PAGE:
So now that I’m an Iceland insider, here are some of the basics you should know for your own trip, along with some personal tips that made my trip one to remember.
- If you’re heading to Europe, you can do a stop-over in Iceland for free on Iceland Air (you have to do the leg-work here for info on this tip as we only went to Iceland) but it’s a great way to get there for a few days in more affordable fashion.
- Try to take a daytime flight that arrives late at night, so that you can wake up at your hotel refreshed and ready for a day in Reykjavik, rather than take a red-eye and suffer through Day 1.
- Explore Reykjavik on your first day in the country – it’s a sweet and beautiful little city that’s quite walkable, especially if you follow Noken’s walking guide that leads you through the most charming parts. I’d definitely recommend getting off the beaten path here and venture into some neighborhoods to see where the locals live. The color houses with wooden sideboards are characteristic of this seaside city and are not to be missed.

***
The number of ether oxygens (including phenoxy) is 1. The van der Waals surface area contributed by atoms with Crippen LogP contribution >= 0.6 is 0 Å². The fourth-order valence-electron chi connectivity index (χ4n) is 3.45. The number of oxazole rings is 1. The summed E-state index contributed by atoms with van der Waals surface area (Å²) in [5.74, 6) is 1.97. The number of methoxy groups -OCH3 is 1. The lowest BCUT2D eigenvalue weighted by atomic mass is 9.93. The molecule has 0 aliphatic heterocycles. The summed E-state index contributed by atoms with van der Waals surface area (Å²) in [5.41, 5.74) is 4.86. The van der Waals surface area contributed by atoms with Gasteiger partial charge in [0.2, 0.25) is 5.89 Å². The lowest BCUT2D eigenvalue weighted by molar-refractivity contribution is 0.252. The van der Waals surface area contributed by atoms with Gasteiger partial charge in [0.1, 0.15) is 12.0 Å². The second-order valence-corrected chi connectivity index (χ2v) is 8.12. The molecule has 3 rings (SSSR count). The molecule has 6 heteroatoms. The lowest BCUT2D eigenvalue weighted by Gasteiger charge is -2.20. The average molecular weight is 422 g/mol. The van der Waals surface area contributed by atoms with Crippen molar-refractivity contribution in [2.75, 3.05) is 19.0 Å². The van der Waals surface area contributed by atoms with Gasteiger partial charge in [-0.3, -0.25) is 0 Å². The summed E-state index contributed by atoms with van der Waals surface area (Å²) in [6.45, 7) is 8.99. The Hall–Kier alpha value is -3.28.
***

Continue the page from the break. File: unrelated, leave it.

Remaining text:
- On Day 2 and beyond get out and explore the country, but rely on your rental car to get you there. Iceland is a country that is easy to navigate and drive, with the beautiful roads unclogged and seemingly police-free. Seriously, I didn’t see a law enforcement presence in Iceland at any time during my trip. No crime I guess. Don’t speed though – they have radar set up along the major roads and will send you a speeding ticket in the mail if you go too fast.
- Climb the Solheimajokull Glacier in the Southcoast of Iceland. This is a full-on Nat Geo experience that’s not to be missed. Hiking boots are a must, as well as weather proof pants and tops. They’ll provide you with crampons for you shoes, an ice pick (seriously), and helmet. If you are not able-bodied, you should skip this. I fell twice during the climb and while I didn’t injure myself, I really could have.
- See the geyser in Geysir on the Golden Circle. The Golden Circle is this cool 3ish hour drive out of Reykjavik that is actually a circle, but drops you at some of the most famous sites in Iceland. The geyser is a natural wonder of the world, and the water bubbles up into the air reliably every 8 minutes or so. Be prepared to get a little wet!